It has cultivated this mind-numbing feeling of apathy and “OK who will entertain me now” kind of feeling. I really wasn’t posting that much anymore because of my hatred for Facebook, but I still had a baseline addiction, enough to cause me to go on auto-pilot and scroll through video after video, maybe checking my news feed (which I have grown to loathe because of Facebook’s need to curate what I see).
I haven’t deactivated my account yet because there are still groups I actively participate in and friends that only use Messenger (ack!). Don’t get me started on Messenger. I almost hate that as much as Facebook itself. But for now, I’ve deleted it off my phone and have just kept Messenger, Local, and Pages on my phone for the instant messaging, event invites, and managing the few pages I still run on Facebook. But if I need to interact with Facebook itself, I do have to go through a browser now, which does cut down on my time spent on it.
I’ve also deleted Twitter and plan on removing a few other time-wasting apps as well. The plan is to try and reduce the time I spend on my phone (as useful as it is), and to try and be more present wherever I am. Plus, I want my kids to see that it’s possible to get through most of your day without a phone.
My kids so desperately want one, begging me now and then to change my mind — my son’s mentioned how he wants 100 phones for Christmas, and I know it’s because of his friends who have phones (friends that aren’t even teens yet). Part of the problem is that our kids see my wife and me on ours frequently, and that it’s usually within reach at all times. But I think I need to change the frequency at which I look at my phone, maybe even stop carrying it around all the time, too. Removing Facebook and Twitter is a good start for me. It’s removing a couple big time-wasters for me.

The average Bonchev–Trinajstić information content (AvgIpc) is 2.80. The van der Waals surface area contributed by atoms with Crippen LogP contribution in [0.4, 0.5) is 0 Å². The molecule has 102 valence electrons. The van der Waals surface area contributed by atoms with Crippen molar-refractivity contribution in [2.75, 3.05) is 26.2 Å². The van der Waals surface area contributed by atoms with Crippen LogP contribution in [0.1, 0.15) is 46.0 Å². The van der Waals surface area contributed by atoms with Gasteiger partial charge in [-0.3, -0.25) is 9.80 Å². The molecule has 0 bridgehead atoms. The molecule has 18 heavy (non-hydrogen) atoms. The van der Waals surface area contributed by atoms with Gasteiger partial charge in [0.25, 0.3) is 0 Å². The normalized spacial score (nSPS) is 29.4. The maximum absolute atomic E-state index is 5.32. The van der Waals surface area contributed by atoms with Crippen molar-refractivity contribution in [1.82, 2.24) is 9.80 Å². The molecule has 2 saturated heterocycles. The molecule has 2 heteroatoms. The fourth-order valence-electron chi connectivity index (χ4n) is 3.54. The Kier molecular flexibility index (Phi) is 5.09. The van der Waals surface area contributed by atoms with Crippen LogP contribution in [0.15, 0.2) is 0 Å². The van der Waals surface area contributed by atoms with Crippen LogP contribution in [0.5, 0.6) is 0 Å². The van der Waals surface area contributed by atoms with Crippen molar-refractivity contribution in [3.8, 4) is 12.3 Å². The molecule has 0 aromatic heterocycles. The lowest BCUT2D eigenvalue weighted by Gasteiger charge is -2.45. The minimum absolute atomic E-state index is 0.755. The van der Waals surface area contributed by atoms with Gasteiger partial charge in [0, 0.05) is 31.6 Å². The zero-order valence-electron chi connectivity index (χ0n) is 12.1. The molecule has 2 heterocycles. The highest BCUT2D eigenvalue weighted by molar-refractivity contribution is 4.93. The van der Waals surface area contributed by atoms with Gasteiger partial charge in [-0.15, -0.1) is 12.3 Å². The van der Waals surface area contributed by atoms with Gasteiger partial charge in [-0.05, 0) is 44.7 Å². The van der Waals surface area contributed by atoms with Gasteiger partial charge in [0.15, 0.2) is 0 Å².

I am keeping Instagram around, but just for the ease of posting photos from Instagram to Facebook and Twitter, which is something I do every Wednesday for our BEER & BIKES group, posting pictures of our group rides. I may go back to sharing my personal photos on Instagram and maybe using that to auto-share to Facebook for family/friends that still use that platform — but if I really had my way, I’d love to see Facebook die a horrible death and everyone leave it altogether. In the end, though, this is just a personal decision and a personal change — not one that I’m trying to thrust on anyone else.
A neighbor friend grilled me pretty hard over the weekend on why I am leaving Facebook, almost trying to convince me that my reason for leaving could be altered if I just started using it for “good” reasons. But that’s the trouble with Facebook, for me anyway — I could return to it for good reasons, but only to get snared up into the mind-numbing, time-wasting scrolling through the timeline and constant video feed coming at me. In a way, it’s like how if you were an alcoholic, you wouldn’t set yourself up for failure by going to a bar to order a soda. The smells, the sights, the ambiance — it would beckon your inner being, “aw, come just have one drink, you’ll be OK.” But it’s never just one drink. It’s never just a few minutes on Facebook.